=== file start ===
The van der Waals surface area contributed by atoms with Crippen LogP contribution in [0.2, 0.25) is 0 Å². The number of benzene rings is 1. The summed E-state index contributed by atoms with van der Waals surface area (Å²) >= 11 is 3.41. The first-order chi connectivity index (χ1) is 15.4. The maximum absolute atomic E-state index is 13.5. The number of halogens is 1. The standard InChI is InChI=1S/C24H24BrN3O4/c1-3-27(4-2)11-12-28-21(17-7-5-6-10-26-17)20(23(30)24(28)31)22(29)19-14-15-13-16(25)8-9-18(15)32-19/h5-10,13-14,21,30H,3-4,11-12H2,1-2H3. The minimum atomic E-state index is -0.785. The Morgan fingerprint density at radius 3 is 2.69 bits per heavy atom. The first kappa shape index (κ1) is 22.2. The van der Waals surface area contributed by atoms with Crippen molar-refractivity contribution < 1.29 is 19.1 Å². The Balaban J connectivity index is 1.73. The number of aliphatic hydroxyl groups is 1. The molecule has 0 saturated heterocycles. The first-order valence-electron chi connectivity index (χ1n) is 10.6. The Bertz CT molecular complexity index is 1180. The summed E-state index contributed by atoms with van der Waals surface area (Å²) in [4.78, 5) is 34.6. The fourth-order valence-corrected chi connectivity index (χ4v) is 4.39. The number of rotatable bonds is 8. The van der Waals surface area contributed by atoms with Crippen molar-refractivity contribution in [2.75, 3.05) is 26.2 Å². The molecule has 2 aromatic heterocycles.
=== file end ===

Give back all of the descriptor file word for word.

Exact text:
The van der Waals surface area contributed by atoms with Crippen LogP contribution in [0.2, 0.25) is 0 Å². The number of benzene rings is 1. The summed E-state index contributed by atoms with van der Waals surface area (Å²) >= 11 is 3.41. The first-order chi connectivity index (χ1) is 15.4. The maximum absolute atomic E-state index is 13.5. The number of halogens is 1. The standard InChI is InChI=1S/C24H24BrN3O4/c1-3-27(4-2)11-12-28-21(17-7-5-6-10-26-17)20(23(30)24(28)31)22(29)19-14-15-13-16(25)8-9-18(15)32-19/h5-10,13-14,21,30H,3-4,11-12H2,1-2H3. The minimum atomic E-state index is -0.785. The Morgan fingerprint density at radius 3 is 2.69 bits per heavy atom. The first kappa shape index (κ1) is 22.2. The van der Waals surface area contributed by atoms with Crippen molar-refractivity contribution < 1.29 is 19.1 Å². The Balaban J connectivity index is 1.73. The number of aliphatic hydroxyl groups is 1. The molecule has 0 saturated heterocycles. The first-order valence-electron chi connectivity index (χ1n) is 10.6. The Bertz CT molecular complexity index is 1180. The summed E-state index contributed by atoms with van der Waals surface area (Å²) in [4.78, 5) is 34.6. The fourth-order valence-corrected chi connectivity index (χ4v) is 4.39. The number of rotatable bonds is 8. The van der Waals surface area contributed by atoms with Crippen molar-refractivity contribution in [2.75, 3.05) is 26.2 Å². The molecule has 2 aromatic heterocycles.